Chadwick and Patricia Stendal with their 3 young children arrived in Colombia on January 3, 1964. They were answering the call to enter a hitherto primitive Indian tribe. During their first year in Colombia, a fourth child was added to their family. Eventually they were assigned to the Kogi tribe, a primitive group high in the mountains that suffered greatly from illness, parasites, and malnutrition. The ancestors of these people had experienced mistreatment and torture at the hands of the first Europeans to come to South America during the 16th century, making them very resistant to outside contacts.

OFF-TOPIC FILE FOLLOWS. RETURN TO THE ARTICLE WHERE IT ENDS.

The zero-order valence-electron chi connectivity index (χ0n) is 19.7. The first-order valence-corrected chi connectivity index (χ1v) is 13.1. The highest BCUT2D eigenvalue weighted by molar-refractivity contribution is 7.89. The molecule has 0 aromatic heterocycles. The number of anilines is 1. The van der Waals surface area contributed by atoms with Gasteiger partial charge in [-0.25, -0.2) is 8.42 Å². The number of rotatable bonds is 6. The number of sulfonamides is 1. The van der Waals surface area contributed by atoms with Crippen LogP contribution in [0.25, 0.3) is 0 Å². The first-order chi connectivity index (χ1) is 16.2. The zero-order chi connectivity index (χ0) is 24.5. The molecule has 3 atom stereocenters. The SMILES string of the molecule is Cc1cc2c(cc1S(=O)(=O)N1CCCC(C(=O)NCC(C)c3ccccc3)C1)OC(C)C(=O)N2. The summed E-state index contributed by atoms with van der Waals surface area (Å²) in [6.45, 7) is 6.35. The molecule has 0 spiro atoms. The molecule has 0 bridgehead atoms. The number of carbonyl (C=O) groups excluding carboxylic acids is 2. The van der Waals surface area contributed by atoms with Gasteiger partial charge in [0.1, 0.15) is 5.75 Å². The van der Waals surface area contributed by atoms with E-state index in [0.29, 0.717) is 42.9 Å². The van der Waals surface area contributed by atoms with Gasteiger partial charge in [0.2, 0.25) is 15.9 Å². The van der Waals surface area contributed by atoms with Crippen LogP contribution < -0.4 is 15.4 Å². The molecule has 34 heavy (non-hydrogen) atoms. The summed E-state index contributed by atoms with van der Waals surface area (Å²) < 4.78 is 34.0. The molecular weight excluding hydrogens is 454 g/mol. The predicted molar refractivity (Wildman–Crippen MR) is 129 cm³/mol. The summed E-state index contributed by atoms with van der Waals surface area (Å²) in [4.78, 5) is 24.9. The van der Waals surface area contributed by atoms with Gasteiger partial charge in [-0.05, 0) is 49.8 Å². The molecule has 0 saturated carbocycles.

Chadwick was led to an Kogi Indian who befriended the Stendal family and invited them to live in a little mud hut that he built on his farm for them. The Stendals studied the language and culture and helped the Kogi Indians with their health and nutritional problems with great success. Later because of their good reputation with the Kogi Indians and success in healing the sick, they were invited to live in an Kogi Indian village. Over the years even the Kogi Indian spiritual leaders became good friends with the Stendals. Chadwick taught the Kogi Indians to plant and raise coffee, and presently this is their main cash crop. Among other things, Patricia started a little school with a few pupils. Now one of these boys has a degree in education and is the superintendent of a small school system. There is also now a woman with a degree as a dentist and a young man who is entering his medical internship and will soon be an MD. These as well as others were educated by the Stendals so that they could minister to their own people. The tribe was shrinking in population until the Stendals arrived, and now it has expanded into more villages and the population has grown.